September 29, 2022
Artillery leading the fight in Ukraine

Artillery has long been known as the “King of Battle” for its crucial role in warfare, though its fundamentals have changed very little since the Chinese discovered gunpowder technology in the ninth century: Propel a heavy object at the enemy through a tube using explosive force. But military strategists say the surprising course of the three-month Russian invasion of Ukraine has added a new, potentially game-changing aspect to the power of artillery in modern warfare.

As Russian forces struggle to gain any traction in the fighting so far, the Pentagon has provided Kyiv with 90 top-of-the-line 155mm M777 howitzers to aid in the fight and is running hundreds of Ukrainian troops through special training classes to get them up to speed on the systems. Meanwhile, other NATO members have also provided Ukraine with howitzers for the next phase of the conflict there.

“They know what they’re up against,” a senior Defense Department official said Thursday. “We’re pulling artillerymen out of the fight to learn these howitzers and then we’re putting them back in.”

Weapons in the military can generally be divided into two categories: direct and indirect fire. An infantryman’s rifle or a tank gun is a direct-fire weapon, employed to hit things the operator can see. Artillery, by contrast, is an indirect-fire weapon. With a little bit of math and a forward observer who can read a map, the operators of an M777 howitzer can strike a target about 20 miles away. 

Just before leaving on an extended Asian diplomatic tour, President Biden on Thursday formally authorized a $100 million security assistance package for Ukraine that will mean 18 additional 155mm howitzers heading to Kyiv, along with enough tactical vehicles to tow them. A separate, $40 billion package of U.S. economic, security and humanitarian aid was approved by the Senate Thursday and is expected to be signed by the president in the coming days. 

Ukraine Defense Minister Oleksiy Reznikov told Secretary of Defense Lloyd Austin that the U.S.-provided artillery cannons are “forward in the fight” and providing long-range indirect fire capability to the country’s forces as they battle Russian and separatist forces in the country’s eastern Donbas region, the focus of current fighting after Russian forces were blocked from advances on Kyiv and other major cities.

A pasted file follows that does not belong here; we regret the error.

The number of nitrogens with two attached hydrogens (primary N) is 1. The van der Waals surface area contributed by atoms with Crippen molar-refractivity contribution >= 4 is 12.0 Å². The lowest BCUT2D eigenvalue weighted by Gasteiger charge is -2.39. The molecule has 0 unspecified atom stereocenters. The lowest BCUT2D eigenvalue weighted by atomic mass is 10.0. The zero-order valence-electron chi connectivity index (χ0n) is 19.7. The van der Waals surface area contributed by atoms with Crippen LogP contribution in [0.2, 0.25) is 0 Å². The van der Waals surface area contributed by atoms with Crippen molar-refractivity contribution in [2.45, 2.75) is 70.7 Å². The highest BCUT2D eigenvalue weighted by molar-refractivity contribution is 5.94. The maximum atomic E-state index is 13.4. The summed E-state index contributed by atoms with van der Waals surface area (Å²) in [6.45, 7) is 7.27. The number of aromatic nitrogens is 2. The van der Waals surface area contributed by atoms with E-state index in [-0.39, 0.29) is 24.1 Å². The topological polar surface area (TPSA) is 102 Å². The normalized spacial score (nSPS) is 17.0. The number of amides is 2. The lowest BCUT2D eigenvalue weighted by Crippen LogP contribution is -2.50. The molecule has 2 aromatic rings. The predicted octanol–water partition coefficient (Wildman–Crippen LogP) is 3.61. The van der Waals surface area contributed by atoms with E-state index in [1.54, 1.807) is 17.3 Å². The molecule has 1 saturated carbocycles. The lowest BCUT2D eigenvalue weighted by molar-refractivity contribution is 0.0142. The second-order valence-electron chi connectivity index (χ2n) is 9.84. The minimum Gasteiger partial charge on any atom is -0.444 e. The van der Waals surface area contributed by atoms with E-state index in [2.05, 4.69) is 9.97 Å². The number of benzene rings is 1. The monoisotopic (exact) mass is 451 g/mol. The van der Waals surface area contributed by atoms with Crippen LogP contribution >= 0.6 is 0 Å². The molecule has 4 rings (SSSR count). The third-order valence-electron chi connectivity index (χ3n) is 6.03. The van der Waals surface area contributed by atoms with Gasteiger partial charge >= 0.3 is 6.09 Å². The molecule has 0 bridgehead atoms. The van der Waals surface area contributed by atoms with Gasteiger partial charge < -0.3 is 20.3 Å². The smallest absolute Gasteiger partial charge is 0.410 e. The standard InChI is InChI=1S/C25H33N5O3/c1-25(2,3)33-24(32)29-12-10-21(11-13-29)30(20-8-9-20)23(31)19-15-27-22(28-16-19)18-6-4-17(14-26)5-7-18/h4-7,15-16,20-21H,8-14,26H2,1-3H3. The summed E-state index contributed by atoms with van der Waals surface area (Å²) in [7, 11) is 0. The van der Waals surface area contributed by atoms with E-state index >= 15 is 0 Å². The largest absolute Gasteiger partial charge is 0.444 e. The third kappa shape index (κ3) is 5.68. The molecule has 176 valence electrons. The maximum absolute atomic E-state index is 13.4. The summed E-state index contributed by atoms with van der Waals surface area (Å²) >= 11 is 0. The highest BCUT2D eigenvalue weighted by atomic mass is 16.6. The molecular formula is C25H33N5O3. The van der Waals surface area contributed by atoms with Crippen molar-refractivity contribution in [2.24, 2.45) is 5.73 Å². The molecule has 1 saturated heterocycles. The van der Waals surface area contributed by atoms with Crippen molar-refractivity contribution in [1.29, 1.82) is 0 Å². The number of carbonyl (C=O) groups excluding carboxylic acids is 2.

Russian President Vladimir Putin has committed an estimated 80% of his total battalion tactical groups (BTGs) to Ukraine. While his losses have been high, Russia still has about 140 BTGs available and at least 106 operational in Ukraine, Pentagon officials said.

Shifting the focus

In the early stages of the conflict, Russia’s armored advantage proved of little value as the Kremlin’s hoped-for lightning victory was blocked by fierce Ukrainian resistance. Local forces could step out from behind a corner and knock out a Russian tank or armored personnel carrier before blending back into the community.

As the focus of the fighting has shifted back to the east, the flat open terrain there has only magnified the role of artillery in the fighting. As Russia’s supplies have been drained in the fighting, NATO nations are stepping up to fill the gaps in Ukraine’s arsenal.

The commanding role artillery can take on today’s battlefields was never so obvious as on May 13, 2022, when the Russian military repeatedly attempted to cross the Severodonetsk River near Luhansk. Ukraine launched a barrage of artillery on the Russian positions, knocking out dozens of tanks, armored personnel carriers and infantry fighting vehicles.